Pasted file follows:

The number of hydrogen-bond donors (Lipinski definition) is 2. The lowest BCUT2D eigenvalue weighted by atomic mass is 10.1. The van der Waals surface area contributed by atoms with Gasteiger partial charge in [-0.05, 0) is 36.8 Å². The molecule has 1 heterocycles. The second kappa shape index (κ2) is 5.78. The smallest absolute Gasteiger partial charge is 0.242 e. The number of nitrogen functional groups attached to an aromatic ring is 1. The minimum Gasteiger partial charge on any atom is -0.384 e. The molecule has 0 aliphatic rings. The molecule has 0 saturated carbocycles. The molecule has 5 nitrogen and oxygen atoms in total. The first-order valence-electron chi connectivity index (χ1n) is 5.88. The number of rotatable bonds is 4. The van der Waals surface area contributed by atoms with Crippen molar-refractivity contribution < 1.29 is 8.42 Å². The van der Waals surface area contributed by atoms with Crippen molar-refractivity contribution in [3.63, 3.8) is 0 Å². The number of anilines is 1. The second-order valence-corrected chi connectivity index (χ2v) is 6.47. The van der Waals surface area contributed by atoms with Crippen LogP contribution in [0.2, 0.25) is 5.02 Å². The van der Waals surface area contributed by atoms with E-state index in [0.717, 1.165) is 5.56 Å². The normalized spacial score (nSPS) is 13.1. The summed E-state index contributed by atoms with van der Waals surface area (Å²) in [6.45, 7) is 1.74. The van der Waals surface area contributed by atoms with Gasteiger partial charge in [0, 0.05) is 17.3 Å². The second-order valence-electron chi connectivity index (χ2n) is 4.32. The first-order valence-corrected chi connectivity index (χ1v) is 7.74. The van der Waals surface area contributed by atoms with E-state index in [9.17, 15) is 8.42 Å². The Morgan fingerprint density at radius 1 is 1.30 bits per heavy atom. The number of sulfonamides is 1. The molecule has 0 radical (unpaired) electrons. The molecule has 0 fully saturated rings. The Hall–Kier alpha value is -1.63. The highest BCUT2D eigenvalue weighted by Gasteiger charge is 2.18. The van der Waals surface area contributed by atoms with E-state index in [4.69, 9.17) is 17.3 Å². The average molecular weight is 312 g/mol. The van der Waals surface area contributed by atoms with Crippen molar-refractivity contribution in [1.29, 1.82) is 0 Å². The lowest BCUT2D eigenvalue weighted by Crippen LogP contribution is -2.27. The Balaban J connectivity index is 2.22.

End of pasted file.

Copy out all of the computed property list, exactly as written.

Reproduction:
The number of hydrogen-bond donors (Lipinski definition) is 2. The lowest BCUT2D eigenvalue weighted by atomic mass is 10.1. The van der Waals surface area contributed by atoms with Gasteiger partial charge in [-0.05, 0) is 36.8 Å². The molecule has 1 heterocycles. The second kappa shape index (κ2) is 5.78. The smallest absolute Gasteiger partial charge is 0.242 e. The number of nitrogen functional groups attached to an aromatic ring is 1. The minimum Gasteiger partial charge on any atom is -0.384 e. The molecule has 0 aliphatic rings. The molecule has 0 saturated carbocycles. The molecule has 5 nitrogen and oxygen atoms in total. The first-order valence-electron chi connectivity index (χ1n) is 5.88. The number of rotatable bonds is 4. The van der Waals surface area contributed by atoms with Crippen molar-refractivity contribution < 1.29 is 8.42 Å². The van der Waals surface area contributed by atoms with Crippen molar-refractivity contribution in [3.63, 3.8) is 0 Å². The number of anilines is 1. The second-order valence-corrected chi connectivity index (χ2v) is 6.47. The van der Waals surface area contributed by atoms with Crippen LogP contribution in [0.2, 0.25) is 5.02 Å². The van der Waals surface area contributed by atoms with E-state index in [0.717, 1.165) is 5.56 Å². The normalized spacial score (nSPS) is 13.1. The summed E-state index contributed by atoms with van der Waals surface area (Å²) in [6.45, 7) is 1.74. The van der Waals surface area contributed by atoms with Gasteiger partial charge in [0, 0.05) is 17.3 Å². The second-order valence-electron chi connectivity index (χ2n) is 4.32. The first-order valence-corrected chi connectivity index (χ1v) is 7.74. The van der Waals surface area contributed by atoms with E-state index in [9.17, 15) is 8.42 Å². The Morgan fingerprint density at radius 1 is 1.30 bits per heavy atom. The number of sulfonamides is 1. The molecule has 0 radical (unpaired) electrons. The molecule has 0 fully saturated rings. The Hall–Kier alpha value is -1.63. The highest BCUT2D eigenvalue weighted by Gasteiger charge is 2.18. The van der Waals surface area contributed by atoms with E-state index in [4.69, 9.17) is 17.3 Å². The average molecular weight is 312 g/mol. The van der Waals surface area contributed by atoms with Crippen molar-refractivity contribution in [1.29, 1.82) is 0 Å². The lowest BCUT2D eigenvalue weighted by Crippen LogP contribution is -2.27. The Balaban J connectivity index is 2.22.